I admit – I had to read the product review twice. The tech journalist liked the device…just not enough to keep it. The final verdict? It wasn’t something they wanted or needed. After the test, it went straight back to the manufacturer.
The December series, Satisfied, is looking at the topic of surrender. When you hear “surrender,” what words or phrases spring to mind? Someone waving the white flag of surrender? Surrendering in defeat? Surrender as loss?
What if you could rejigger this idea so surrender wasn’t disempowering? Instead, imagine it just like the journalist: you see something for what it is, but gain satisfaction as you release what you do not want or need.
This is what happened for Cassie Young, an on-air host and social media director in Atlanta. She was thrilled to announce her engagement on Twitter. Things got interesting when a personal trainer reached out and offered to get her in shape before her wedding. He confidently declared he was worth every penny of his $75 an hour fee. Cassie thanked him for the note, but her reply was swift and clear: she was in shape.
The trainer refused to quit, sending one message after another. Cassie said, “If [he] had hit me up and said, ‘Hey, you know I can help you find the perfect balance in your life between being healthy, working out, and still having the life you love’…I probably would have been like, ‘All right, let’s see what you’ve got.’” Instead, none of his suggestions resonated with her, especially his final message that shame was a great motivator.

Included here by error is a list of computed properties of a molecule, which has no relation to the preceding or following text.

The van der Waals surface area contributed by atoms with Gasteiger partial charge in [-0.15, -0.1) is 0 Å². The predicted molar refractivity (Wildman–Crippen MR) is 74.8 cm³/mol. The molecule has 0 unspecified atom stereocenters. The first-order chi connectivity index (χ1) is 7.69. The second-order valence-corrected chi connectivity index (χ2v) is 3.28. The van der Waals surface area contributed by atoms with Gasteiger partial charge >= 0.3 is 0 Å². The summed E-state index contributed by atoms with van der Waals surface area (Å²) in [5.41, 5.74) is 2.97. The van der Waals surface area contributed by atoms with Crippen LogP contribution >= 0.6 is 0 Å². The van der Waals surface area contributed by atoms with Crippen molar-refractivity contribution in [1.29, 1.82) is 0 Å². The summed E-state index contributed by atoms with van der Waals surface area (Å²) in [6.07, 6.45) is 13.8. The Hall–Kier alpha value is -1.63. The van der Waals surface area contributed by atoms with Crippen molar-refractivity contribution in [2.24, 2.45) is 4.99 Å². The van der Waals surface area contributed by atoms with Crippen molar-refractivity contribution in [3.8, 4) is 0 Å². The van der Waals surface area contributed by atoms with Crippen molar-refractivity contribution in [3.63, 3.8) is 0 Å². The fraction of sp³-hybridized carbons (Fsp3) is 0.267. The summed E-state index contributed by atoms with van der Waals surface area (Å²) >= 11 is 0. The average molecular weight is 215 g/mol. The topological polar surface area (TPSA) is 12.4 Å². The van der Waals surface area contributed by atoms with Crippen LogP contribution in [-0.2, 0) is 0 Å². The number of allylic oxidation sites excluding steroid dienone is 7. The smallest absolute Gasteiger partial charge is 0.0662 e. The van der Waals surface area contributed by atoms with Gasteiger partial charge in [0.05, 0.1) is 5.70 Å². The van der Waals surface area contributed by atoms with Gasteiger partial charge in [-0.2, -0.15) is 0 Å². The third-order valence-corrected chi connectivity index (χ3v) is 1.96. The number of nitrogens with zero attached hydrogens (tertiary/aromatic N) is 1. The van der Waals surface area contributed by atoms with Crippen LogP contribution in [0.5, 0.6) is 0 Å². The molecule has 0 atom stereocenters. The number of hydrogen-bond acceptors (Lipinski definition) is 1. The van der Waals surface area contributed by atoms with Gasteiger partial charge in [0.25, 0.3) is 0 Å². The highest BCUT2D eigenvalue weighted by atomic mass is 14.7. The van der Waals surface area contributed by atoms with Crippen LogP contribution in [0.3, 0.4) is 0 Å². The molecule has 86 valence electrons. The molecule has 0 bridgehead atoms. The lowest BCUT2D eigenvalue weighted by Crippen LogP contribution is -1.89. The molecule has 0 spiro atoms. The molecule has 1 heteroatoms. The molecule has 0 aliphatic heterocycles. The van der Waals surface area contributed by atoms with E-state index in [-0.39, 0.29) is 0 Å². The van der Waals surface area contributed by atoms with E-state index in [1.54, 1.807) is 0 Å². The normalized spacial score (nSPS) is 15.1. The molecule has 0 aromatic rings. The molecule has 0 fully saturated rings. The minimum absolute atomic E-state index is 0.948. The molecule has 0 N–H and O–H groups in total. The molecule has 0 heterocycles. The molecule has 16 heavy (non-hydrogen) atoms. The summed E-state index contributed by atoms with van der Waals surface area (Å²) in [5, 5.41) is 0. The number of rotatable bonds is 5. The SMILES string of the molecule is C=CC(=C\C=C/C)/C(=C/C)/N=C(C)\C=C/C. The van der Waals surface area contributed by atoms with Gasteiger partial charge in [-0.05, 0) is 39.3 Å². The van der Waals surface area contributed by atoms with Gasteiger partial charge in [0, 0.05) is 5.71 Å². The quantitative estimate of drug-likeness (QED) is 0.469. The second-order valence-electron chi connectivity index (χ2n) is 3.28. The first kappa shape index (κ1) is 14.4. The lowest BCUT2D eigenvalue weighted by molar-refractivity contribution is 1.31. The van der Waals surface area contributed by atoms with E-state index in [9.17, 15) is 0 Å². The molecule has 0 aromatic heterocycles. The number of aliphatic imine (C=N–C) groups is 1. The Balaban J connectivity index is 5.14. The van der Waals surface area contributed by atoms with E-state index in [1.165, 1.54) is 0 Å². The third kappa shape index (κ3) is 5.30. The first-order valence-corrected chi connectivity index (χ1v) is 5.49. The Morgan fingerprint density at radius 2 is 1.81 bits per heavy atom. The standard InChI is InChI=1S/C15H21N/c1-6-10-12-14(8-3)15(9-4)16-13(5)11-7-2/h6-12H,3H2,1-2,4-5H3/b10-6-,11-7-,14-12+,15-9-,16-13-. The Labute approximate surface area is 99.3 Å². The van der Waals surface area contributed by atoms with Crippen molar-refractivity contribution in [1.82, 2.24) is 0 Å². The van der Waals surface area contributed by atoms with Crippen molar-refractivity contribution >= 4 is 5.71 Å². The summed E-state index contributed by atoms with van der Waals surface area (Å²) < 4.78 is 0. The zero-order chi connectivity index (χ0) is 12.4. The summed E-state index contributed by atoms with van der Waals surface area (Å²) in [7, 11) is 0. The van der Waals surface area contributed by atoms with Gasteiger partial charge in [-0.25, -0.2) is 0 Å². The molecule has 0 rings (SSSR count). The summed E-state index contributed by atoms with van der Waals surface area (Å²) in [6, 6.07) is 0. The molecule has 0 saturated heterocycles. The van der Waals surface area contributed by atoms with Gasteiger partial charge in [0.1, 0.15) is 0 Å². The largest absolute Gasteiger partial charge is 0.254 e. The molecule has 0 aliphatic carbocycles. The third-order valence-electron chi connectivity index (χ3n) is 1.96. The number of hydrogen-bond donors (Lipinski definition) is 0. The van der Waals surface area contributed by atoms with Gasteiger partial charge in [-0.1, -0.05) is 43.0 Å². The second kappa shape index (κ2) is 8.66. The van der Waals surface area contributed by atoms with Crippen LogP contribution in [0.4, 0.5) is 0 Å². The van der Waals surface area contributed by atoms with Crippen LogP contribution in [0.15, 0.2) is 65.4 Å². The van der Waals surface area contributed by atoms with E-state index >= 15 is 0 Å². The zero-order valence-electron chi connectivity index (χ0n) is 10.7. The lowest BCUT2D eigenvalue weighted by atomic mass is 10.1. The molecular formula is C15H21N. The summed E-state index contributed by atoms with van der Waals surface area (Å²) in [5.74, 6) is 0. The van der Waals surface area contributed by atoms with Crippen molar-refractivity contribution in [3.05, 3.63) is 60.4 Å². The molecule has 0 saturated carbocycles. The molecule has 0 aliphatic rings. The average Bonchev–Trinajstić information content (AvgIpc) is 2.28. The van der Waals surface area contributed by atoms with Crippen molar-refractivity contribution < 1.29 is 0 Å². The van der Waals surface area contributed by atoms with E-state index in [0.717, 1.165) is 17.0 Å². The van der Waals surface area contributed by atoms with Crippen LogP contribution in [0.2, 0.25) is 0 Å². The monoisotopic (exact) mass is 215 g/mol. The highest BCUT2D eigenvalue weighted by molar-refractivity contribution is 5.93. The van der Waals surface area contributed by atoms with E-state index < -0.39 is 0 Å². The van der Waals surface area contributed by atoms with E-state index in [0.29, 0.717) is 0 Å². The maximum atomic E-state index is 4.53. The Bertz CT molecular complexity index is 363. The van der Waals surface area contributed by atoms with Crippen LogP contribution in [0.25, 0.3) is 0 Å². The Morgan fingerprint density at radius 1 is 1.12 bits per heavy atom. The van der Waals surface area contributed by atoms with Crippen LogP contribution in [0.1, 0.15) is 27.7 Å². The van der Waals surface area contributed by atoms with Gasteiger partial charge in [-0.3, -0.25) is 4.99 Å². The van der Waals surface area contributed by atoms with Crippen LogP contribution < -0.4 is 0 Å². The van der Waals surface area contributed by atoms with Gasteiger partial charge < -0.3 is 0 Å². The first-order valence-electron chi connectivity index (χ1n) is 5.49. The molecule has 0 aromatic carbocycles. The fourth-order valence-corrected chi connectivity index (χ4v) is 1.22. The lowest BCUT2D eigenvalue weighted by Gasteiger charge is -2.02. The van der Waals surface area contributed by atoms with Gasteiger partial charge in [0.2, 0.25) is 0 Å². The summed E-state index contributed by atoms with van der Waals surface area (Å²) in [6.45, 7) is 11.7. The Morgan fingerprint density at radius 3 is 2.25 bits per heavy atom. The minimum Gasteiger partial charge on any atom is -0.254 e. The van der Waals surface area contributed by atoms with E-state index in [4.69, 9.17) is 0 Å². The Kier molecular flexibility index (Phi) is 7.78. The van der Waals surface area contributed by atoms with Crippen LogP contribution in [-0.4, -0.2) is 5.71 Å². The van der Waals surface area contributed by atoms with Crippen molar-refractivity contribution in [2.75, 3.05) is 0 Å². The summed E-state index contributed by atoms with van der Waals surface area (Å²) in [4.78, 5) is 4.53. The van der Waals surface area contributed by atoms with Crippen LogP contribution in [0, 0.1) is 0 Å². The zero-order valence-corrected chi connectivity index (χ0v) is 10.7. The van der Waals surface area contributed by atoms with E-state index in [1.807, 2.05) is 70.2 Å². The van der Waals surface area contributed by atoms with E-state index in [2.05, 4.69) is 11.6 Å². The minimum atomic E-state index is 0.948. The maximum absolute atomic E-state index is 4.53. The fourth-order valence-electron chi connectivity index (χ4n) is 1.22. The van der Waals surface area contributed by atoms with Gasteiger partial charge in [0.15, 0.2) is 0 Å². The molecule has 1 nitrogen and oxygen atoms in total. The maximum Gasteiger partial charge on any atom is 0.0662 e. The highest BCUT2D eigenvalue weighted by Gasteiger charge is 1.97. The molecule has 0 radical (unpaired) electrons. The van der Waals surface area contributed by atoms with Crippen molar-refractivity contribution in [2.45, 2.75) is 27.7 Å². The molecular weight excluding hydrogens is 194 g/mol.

The personal trainer may have had plenty to say about Cassie’s waistline, but he didn’t see a critical component: her heart. You could say she surrendered trying to win the argument. However, she also released a less than view of herself, something she didn’t want or need. She ended their conversation with the hopeful statement, “I know I’ll look my best because I’ll be so happy I get to marry the man I love.”
Cassie Young’s experience is about much more than body image. It’s about self-confidence and perspective. Think back over this year. Do you have a similar story? When you use key Soul Boss principles like demonstrating courage and trusting your instincts, other people’s comments can’t become the boss of you. You’re able to release negativity before it takes root and say, “In the past, that really would have upset me. But not now. And not in the future. Thanks for the information, but I’m at peace with my choices.”
Being satisfied isn’t about ending the year with a million dollars or the love of your life. In fact, the reality of December may not bear any resemblance to the high hopes you had in January. Yet before you write this year off, take another look. Like Cassie, you might have achieved something you never set out to do – learning how to remain true to yourself, automatically creating space for people, places and things that are right for you.